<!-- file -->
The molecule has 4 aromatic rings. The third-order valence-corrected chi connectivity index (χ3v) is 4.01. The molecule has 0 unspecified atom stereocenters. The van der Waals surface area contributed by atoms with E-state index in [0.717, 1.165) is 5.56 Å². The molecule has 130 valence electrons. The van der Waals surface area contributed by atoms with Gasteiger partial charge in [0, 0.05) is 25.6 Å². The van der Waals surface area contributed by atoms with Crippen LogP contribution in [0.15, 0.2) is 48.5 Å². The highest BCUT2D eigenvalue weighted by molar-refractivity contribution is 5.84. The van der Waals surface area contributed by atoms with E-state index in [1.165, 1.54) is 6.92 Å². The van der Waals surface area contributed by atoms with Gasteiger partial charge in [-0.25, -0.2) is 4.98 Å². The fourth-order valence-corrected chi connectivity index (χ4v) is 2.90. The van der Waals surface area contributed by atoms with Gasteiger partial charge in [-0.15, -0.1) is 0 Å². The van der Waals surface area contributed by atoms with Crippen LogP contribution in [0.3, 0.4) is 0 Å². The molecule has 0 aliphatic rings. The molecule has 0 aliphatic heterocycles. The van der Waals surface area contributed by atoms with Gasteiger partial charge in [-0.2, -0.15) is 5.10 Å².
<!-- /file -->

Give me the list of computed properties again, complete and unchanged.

The molecule has 4 aromatic rings. The third-order valence-corrected chi connectivity index (χ3v) is 4.01. The molecule has 0 unspecified atom stereocenters. The van der Waals surface area contributed by atoms with E-state index in [0.717, 1.165) is 5.56 Å². The molecule has 130 valence electrons. The van der Waals surface area contributed by atoms with Gasteiger partial charge in [0, 0.05) is 25.6 Å². The van der Waals surface area contributed by atoms with Crippen LogP contribution in [0.15, 0.2) is 48.5 Å². The highest BCUT2D eigenvalue weighted by molar-refractivity contribution is 5.84. The van der Waals surface area contributed by atoms with E-state index in [1.165, 1.54) is 6.92 Å². The van der Waals surface area contributed by atoms with Gasteiger partial charge in [-0.25, -0.2) is 4.98 Å². The fourth-order valence-corrected chi connectivity index (χ4v) is 2.90. The van der Waals surface area contributed by atoms with Gasteiger partial charge in [-0.15, -0.1) is 0 Å². The van der Waals surface area contributed by atoms with Crippen LogP contribution in [0.3, 0.4) is 0 Å². The molecule has 0 aliphatic rings. The molecule has 0 aliphatic heterocycles. The van der Waals surface area contributed by atoms with Gasteiger partial charge in [-0.2, -0.15) is 5.10 Å².